For more on Haley Barbour, see Donna Ladd's blog and Jackpedia: Haley Barbour
It's a simple question. Does Haley Barbour, or does he not, still own part of the über-powerful lobbying firm in Washington that still bears his name? Bobby Harrison of Tupelo's Daily Journal, a good newspaper that still believes that real Mississippians want real reporting, has asked Barbour repeatedly if he owns part of the firm. Barbour refuses to answer Harrison. His people keep hedging, saying that they will get back to Harrison.
But they don't. So the question is: Why won't Barbour answer the damn question?
Let's break it down. In all those years he lived in Washington, Barbour became arguably the most powerful lobbyist in the world. He and his partners focused on Republican clients, but not necessarily lobbying for conservative causes. (Casinos, for instance.)
They started a high-powered lobbying firm; Barbour's name was first, and he was CEO. Then he (and perhaps the U.S. Chamber) decided he would come on home and run for governor of Mississippi. He won. He told the media he had no more interest in the firm, that his assets were in a "blind trust." The Clarion-Ledger assured Mississippians on Jan. 19, 2004, that his lobbying days were behind him: "He had already sold the firm, including the name, and it's owned by Interpublic Group of Companies Inc., a publicly traded company. … He has no ownership or stock."
In fact, Bloomberg News has revealed that on the day Barbour took office, his stock in the firm was worth $786,666, and he had a pension and profit-sharing benefits. The company pays him $25,000 a month—or $300,000—the bulk of his annual income.
But if it were up to Barbour, you and I wouldn't know all this. We would just keep happily whistling Dixie, thinking that he told reporters the whole honest-to-God truth back in January 2004. So far, he has refused to provide documentation about his income or turn over tax returns as former governors of both parties have done. It wasn't until a couple Bloomberg News stories came out in August that this mess, and the truth, became public.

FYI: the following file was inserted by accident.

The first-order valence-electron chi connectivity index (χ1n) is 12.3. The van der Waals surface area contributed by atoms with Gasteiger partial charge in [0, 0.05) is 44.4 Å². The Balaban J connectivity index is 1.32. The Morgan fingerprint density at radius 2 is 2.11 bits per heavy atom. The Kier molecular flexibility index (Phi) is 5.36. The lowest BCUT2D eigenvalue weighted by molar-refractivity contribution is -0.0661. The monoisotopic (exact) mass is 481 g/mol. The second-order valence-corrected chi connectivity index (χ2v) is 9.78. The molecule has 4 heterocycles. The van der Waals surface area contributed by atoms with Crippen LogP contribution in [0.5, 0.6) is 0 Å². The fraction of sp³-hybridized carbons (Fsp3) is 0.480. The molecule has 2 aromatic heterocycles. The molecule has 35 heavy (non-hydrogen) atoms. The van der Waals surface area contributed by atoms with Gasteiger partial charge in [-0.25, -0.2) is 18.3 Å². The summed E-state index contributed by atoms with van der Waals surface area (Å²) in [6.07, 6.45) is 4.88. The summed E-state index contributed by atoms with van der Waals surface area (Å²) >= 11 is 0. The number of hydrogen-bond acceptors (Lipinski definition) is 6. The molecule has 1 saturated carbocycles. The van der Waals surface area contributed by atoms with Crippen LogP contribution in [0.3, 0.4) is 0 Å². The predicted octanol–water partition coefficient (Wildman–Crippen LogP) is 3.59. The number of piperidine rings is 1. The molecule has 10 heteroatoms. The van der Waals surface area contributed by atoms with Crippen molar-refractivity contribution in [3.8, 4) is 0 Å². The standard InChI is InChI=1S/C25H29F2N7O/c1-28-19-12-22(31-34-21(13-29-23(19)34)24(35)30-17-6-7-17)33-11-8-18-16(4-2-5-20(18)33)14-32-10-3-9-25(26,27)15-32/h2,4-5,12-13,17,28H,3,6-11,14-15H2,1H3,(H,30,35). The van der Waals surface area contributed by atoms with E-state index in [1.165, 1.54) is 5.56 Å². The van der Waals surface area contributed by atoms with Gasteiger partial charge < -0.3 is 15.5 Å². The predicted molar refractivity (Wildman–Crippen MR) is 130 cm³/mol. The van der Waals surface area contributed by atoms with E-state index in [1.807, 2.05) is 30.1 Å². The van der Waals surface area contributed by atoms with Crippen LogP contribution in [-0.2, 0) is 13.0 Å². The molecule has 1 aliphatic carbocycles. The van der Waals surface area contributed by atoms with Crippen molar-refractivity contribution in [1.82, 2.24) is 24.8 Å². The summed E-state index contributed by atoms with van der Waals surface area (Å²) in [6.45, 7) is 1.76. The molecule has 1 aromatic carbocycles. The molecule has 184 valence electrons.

Now we learn that Barbour has cynically used the media's ignorance in 2004 about his ties to his firm as an excuse for not telling the public the whole truth now. After Attorney General Jim Hood warned him on Nov. 21, 2006, that he was legally required "to report ownership of any subsidiaries of any business you own" (which included "trusts"), Barbour's attorney, Ed Brunini, sent a remarkable response citing the media as a reason for non-disclosure of his financial holdings.
"[A]s you will recall, there was universal approval by the public and media of this approach. A copy of the Clarion Ledger editorial is attached," Brunini wrote. That is, Barbour used an uninformed editorial backing him, because he had supposedly cut lobbying ties, to back up why he shouldn't disclose details now that could prove the editorial wrong.
Remarkable. And incorrect to boot.
Back in '03 and '04, Barbour critics were, indeed, asking these questions. The JFP asked, in fact. But for some reason, Barbour got a pass—from the state's media, from Republicans, even from some Democrats. It's as if all that money he had attracted—from Big Tobacco, hospitals, Pakistan and Qatar and Taiwan—helped buy the acquiescence of too many Mississippians no matter what he does.
In 2004, the new governor made no secret that he was here to protect the interests of corporations, Big Tobacco and health-care conglomerates. He targeted damage payouts and even the ability of people hurt by doctors and corporations to bring suit in order to discourage unsafe practices. He's done just about everything short of give a starter pack of cigs to every school child to protect that industry's ability to keep people addicted to tobacco, including blocking a tobacco tax increase that would help deter smoking. It doesn't matter to him that most Mississippians want the tax raised. His (former?) clients don't want it.
Barbour has also toiled to block ethics and campaign-finance reforms that would help keep people like him and his beltway buddies from using Mississippi like a dumb little pawn to help them amass riches.
Then along came Katrina. For a little bit, Barbour seemed genuinely flustered and humanized by the horrors on the Coast. One would expect that such a major disaster, devastating rich and poor alike, could melt the heart of even the most steel-hearted lobbyist, perhaps encouraging him to do more than look toward the interests of the highest bidder.
Wrong. Instead, Barbour seems to have seen money signs in Katrina's eyes. And in a way, Mississippi benefitted from his position as a top moneychanger. He drove a wedge between Mississippi and Louisiana (dominated by Democrats) by implying that we don't "whine" in this state, like they do over yonder in blue country. His friends paid him back handsomely: sending about the same amount of federal money to the state as they did to Louisiana, although their costs of reconstruction were even higher than ours. In so doing, he seems to have bought the hearts and souls of many in our state, while bashing our neighbors in need.